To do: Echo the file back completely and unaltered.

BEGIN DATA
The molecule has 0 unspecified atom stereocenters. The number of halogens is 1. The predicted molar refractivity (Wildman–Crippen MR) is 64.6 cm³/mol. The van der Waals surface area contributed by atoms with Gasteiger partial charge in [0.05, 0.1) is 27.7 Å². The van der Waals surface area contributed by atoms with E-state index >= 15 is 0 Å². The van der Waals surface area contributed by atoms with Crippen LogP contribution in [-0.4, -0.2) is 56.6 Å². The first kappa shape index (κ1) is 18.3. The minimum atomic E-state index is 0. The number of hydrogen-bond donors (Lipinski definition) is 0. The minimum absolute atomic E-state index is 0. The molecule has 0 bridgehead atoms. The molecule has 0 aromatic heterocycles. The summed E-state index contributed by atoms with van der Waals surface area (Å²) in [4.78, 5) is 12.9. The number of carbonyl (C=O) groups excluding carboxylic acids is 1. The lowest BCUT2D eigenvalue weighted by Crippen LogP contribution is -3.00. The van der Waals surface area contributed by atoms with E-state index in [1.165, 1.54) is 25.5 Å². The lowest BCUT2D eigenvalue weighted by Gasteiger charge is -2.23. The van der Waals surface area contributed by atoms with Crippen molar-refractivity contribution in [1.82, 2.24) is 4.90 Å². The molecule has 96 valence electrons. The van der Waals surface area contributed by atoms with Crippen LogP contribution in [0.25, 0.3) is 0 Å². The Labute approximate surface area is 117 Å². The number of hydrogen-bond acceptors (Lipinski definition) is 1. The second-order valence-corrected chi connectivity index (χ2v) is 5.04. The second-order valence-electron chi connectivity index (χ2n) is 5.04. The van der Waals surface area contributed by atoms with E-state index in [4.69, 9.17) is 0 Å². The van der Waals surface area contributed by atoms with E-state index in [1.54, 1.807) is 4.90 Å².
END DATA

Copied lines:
The molecule has 0 unspecified atom stereocenters. The number of halogens is 1. The predicted molar refractivity (Wildman–Crippen MR) is 64.6 cm³/mol. The van der Waals surface area contributed by atoms with Gasteiger partial charge in [0.05, 0.1) is 27.7 Å². The van der Waals surface area contributed by atoms with E-state index >= 15 is 0 Å². The van der Waals surface area contributed by atoms with Crippen LogP contribution in [-0.4, -0.2) is 56.6 Å². The first kappa shape index (κ1) is 18.3. The minimum atomic E-state index is 0. The number of hydrogen-bond donors (Lipinski definition) is 0. The minimum absolute atomic E-state index is 0. The molecule has 0 bridgehead atoms. The molecule has 0 aromatic heterocycles. The summed E-state index contributed by atoms with van der Waals surface area (Å²) in [4.78, 5) is 12.9. The number of carbonyl (C=O) groups excluding carboxylic acids is 1. The lowest BCUT2D eigenvalue weighted by Crippen LogP contribution is -3.00. The van der Waals surface area contributed by atoms with E-state index in [1.165, 1.54) is 25.5 Å². The lowest BCUT2D eigenvalue weighted by Gasteiger charge is -2.23. The van der Waals surface area contributed by atoms with Crippen molar-refractivity contribution in [1.82, 2.24) is 4.90 Å². The molecule has 96 valence electrons. The van der Waals surface area contributed by atoms with Crippen LogP contribution in [0.25, 0.3) is 0 Å². The Labute approximate surface area is 117 Å². The number of hydrogen-bond acceptors (Lipinski definition) is 1. The second-order valence-corrected chi connectivity index (χ2v) is 5.04. The second-order valence-electron chi connectivity index (χ2n) is 5.04. The van der Waals surface area contributed by atoms with E-state index in [4.69, 9.17) is 0 Å². The van der Waals surface area contributed by atoms with E-state index in [1.54, 1.807) is 4.90 Å².